Sun Dogs is out November 15th on Whited Sepulchre and Full Spectrum Records. Pre-order is available now. 

Wednesday, November 6, 2019

Listen/Watch: Armel Dupas - "Loup Solitaire"

Photo by Aleksandr Balakin
Since meeting French pianist/composer Armel Dupas completely by chance, I have been taken by his unique approach towards music making in general, originally trained as a jazz pianist and enlisted as a common collaborator in a number of trios, quartets, film music composer, and touring musician, Dupas' first full length album Upriver presented interesting development of a style that remains distinctly indefinable. A blend of electronic and acoustic sounds that never overwhelm Dupas' gifts for delightful melodic songcraft or the seeming ease of his playing, it was a testament to Dupas' ability to conjure music of a sort of a romantic or impressionist mode without being wholly classical.

But Upriver was simply a beginning of sorts and since then Dupas has released two other albums in A Night Walk performed with Mathieu Penot and Kenny Ruby , and Broderies composed by Lisa Cat-Berro but recorded and arranged by Dupas. All the while developing a series of modern day salon concerts Dupas calls Home Piano Live that sees Dupas' touring and broadcasting these concerts through Facebook and Instagram Live. 

The success of these concerts have no doubt had their effect on Dupas' creative process and the result is Automne 2019 Languère Song(s), a solo album recorded live in the garden at his home in France in one-take, and without any traces of electronic experimentation of Upriver or A Night Walk. "Loup Solitaire", the first single of sorts from his upcoming album, is a dreamy reverie not entirely unlike the introspective nocturnes that composed A Night Walk, the key difference being Dupas opting for absolute intimacy. There's no layers of synths, no other performers, just Dupas' whose melodies seem to tumble out of him unencumbered. "Loup Solitaire" is a beguiling piece that steadily builds on itself - slowly unfurling, Dupas' timing is truly what makes the piece work: his rubato passages creating a sense of a conversation among itself.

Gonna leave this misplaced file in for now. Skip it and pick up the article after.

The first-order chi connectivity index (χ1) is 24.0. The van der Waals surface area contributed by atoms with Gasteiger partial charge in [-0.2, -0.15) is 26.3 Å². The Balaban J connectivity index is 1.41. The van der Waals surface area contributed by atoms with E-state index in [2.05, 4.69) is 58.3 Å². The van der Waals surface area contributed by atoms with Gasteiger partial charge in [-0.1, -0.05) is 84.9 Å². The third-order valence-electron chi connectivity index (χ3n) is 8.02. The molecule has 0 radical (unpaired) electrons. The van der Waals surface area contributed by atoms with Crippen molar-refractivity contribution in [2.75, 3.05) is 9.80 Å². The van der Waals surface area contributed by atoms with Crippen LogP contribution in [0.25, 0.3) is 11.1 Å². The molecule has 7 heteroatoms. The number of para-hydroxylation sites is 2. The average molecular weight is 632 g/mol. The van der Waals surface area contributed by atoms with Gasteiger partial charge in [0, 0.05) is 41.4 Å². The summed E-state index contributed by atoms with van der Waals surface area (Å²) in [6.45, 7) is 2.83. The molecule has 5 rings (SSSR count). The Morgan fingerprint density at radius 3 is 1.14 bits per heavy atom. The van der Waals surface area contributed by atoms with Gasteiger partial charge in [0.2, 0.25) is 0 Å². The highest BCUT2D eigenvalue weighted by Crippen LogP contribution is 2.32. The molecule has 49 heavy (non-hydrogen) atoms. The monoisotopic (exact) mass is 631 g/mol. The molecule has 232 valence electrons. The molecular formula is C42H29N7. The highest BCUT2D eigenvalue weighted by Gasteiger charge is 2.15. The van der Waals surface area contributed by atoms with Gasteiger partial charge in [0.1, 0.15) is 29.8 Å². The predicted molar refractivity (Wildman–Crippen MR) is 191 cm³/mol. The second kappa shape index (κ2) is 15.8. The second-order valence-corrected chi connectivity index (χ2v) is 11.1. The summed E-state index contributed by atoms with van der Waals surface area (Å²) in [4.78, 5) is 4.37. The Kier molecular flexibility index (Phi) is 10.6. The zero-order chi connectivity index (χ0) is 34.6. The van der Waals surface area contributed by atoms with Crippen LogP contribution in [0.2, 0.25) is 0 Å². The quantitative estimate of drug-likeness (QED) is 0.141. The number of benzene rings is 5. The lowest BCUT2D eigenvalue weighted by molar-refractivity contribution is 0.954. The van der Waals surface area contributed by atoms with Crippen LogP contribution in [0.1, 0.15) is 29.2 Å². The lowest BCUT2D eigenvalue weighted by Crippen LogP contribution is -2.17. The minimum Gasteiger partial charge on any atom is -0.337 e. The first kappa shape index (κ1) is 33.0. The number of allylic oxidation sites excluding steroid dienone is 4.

While initial establishing himself as one of the rare artists able to seamless blend electronic and organic sounds, Automne 2019 Laugère Song(s), offers a different version of Armel Dupas, one that thrives in live solo performance and one that few people get to see if they're not based in Europe where Dupas' tends to tour. In a way with both Home Piano Live and Laugère Song(s), is giving listeners a chance to experience Dupas' music in a brand new way, stripped back and intimate but still innovatively crafted and brimming with the confidence of a skilled player with a clear artistic vision.